Hanging the hashtag #Censorship #FOE #FOS #internetfreedom


Abhijit Majumder, Hindustan Times
August 28, 2012
And ye shall hear of wars and rumours of wars; see that ye be not troubled – Jesus Christ

It is embarrassing now, and after a few years, it may be even more embarrassing to be reminded of this moment. To be reminded that some of us journalists had actually campaigned for


State censorship. This is perhaps unprecedented in the history of journalism.

In the last few days, some senior journalists have persistently called for “regulation” of social media, the bewildering organism that wouldn’t stop growing. They have, by accident or design, allied with a bungling and cornered government.

Together, the government and the journalists have blamed rumour-mongering on social media for the spread of violence in the country over the Northeast riots. They cited it to call for what they termed “limited censorship” on Twitter, Facebook and other social networking sites.

The government, emboldened and pleasantly surprised to suddenly have a section of the media co-cheering its little autocratic project, first went about reportedly blocking half a dozen spoofs of the PM and the PM’s office. For instance, the parody handle, @PM0India, which tweeted uncharitable stuff about the PM and the Congress, was blocked. Indians apparently are so dim that they might believe our PM takes potshots at himself on Twitter the whole day.

But beneath the veneer of self-righteous disapproval of “hate propaganda”, the government and the senior journalists possibly have a far more earthy and personal reason to unite against social media: insult.

A small but vocal section of Twitter users, known as trolls direct abuses at public personalities. Technology has provided a ‘Block’ button to deal with this bunch, and commonsense supplements it with an invisible ‘Ignore’ button. But for champions of censorship, those are not enough. They are fed up with 24X7 barrage of abuse, and the NE threats, rumours and violence gives them a perfect opportunity to turn their attention from the hatemongers in the real world to the delinquents of the virtual world.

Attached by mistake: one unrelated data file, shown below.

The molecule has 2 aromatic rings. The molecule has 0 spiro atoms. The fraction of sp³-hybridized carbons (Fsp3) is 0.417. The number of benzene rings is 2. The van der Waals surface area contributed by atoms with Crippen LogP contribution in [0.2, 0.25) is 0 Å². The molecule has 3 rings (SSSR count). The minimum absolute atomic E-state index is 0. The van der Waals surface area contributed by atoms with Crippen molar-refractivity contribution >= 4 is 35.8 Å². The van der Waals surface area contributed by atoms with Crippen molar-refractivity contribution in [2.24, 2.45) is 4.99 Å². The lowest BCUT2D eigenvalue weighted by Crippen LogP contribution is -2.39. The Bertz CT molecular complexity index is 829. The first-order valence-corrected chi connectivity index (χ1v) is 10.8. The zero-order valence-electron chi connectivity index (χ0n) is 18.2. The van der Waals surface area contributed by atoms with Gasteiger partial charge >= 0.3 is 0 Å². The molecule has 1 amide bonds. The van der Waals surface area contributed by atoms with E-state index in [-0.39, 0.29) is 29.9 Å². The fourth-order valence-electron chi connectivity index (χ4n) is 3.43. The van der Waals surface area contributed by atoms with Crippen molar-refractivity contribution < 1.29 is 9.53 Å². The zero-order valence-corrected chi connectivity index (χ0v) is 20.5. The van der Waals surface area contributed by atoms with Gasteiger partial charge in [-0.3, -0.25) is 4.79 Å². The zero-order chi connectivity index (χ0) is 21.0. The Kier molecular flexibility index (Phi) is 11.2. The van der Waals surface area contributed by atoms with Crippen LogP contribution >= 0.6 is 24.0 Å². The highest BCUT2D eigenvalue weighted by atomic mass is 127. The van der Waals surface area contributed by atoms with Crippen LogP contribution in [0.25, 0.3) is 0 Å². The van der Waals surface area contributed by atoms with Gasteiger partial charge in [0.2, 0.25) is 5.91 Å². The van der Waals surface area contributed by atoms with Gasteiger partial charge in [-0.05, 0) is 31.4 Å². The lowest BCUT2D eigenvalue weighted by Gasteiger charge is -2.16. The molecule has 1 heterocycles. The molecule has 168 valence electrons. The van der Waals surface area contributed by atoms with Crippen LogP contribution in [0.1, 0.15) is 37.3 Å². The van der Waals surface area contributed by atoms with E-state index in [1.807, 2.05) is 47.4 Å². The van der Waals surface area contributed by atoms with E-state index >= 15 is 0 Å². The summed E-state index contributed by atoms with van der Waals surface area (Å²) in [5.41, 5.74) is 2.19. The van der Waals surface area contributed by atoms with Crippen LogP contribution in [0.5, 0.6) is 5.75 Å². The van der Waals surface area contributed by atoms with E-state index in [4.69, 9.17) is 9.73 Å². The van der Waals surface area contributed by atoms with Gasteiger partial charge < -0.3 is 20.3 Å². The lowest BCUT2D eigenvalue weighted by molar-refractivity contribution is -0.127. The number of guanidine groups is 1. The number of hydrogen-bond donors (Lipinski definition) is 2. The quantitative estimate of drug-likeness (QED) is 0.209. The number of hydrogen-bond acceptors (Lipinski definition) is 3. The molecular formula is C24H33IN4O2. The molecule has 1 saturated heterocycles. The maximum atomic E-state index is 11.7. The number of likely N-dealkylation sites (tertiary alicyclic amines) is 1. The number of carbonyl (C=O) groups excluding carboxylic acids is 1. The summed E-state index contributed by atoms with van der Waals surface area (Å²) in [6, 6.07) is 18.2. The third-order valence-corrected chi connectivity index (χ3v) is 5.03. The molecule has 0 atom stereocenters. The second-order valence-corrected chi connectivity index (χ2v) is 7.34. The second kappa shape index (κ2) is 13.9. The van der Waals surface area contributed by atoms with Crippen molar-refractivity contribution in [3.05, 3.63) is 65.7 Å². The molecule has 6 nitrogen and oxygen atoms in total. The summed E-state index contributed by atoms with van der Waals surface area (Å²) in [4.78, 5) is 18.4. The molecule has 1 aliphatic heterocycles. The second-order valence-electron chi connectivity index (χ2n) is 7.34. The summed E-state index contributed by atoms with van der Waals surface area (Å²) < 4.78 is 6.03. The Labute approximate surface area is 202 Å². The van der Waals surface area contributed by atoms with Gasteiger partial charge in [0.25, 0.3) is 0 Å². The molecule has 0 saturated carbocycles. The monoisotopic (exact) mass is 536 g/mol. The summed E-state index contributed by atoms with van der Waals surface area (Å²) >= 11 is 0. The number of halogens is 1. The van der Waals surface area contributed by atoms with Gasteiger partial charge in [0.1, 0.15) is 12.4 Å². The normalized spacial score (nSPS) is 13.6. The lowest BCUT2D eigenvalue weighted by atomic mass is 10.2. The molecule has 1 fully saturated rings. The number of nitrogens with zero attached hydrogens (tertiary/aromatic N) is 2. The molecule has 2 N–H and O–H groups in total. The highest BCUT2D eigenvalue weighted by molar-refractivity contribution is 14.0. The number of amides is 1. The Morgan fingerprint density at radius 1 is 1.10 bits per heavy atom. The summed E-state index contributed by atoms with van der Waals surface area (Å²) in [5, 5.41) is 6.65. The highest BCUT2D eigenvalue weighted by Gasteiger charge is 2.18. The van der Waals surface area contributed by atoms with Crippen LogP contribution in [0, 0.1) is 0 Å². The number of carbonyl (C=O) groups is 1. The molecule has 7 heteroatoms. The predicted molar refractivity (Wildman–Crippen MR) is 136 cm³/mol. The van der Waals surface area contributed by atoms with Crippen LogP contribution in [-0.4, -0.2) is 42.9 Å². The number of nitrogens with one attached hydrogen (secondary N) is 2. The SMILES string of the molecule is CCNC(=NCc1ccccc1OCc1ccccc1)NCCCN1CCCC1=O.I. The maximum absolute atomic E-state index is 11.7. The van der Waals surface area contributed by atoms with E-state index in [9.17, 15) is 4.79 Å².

Here are some thoughts on the rationale presented for censorship:

* No social media, no rumours? Bombay, Gujarat, Sikh riots and other cases of mass violence did not need social media to spread. In Bombay ’93, I remember a short, swift rumour blazing across the city before the backlash to the Radhabai chawl killings began: ‘Bal Thackeray arrested.’ Twitter and Facebook were not even conceived then; SMS was just out of science’s womb. Lord Ganesh started drinking milk on September 21, 1995, long before TV reporters could rub sleep out of their eyes. The media had to scramble to capture the mysteriously speedy rumours; rumours didn’t follow the media. During the Arab Spring, every dictator from Hosni Mubarak to Ben Ali tried to stifle social media, only to fail and attract more popular wrath.

* Don’t shoot the medium: You can’t ban aeroplanes after an air crash. You can’t attack a knife because you cut your finger in the kitchen. Similarly, you can’t go putting virtual terrain out of bounds because some use it irresponsibly.

* You don’t make the law here: A newspaper or channel sells information to an audience under well-defined social, ethical, legal and commercial contracts. But social media is not bound by such understanding. You may ignore every word of it. It has still not been conclusively established whether social media is in the public or private domain or in a strange twilight zone. It doesn’t and won’t ever play by your rules. If you still want to punish somebody for abuse or defamation, sue them.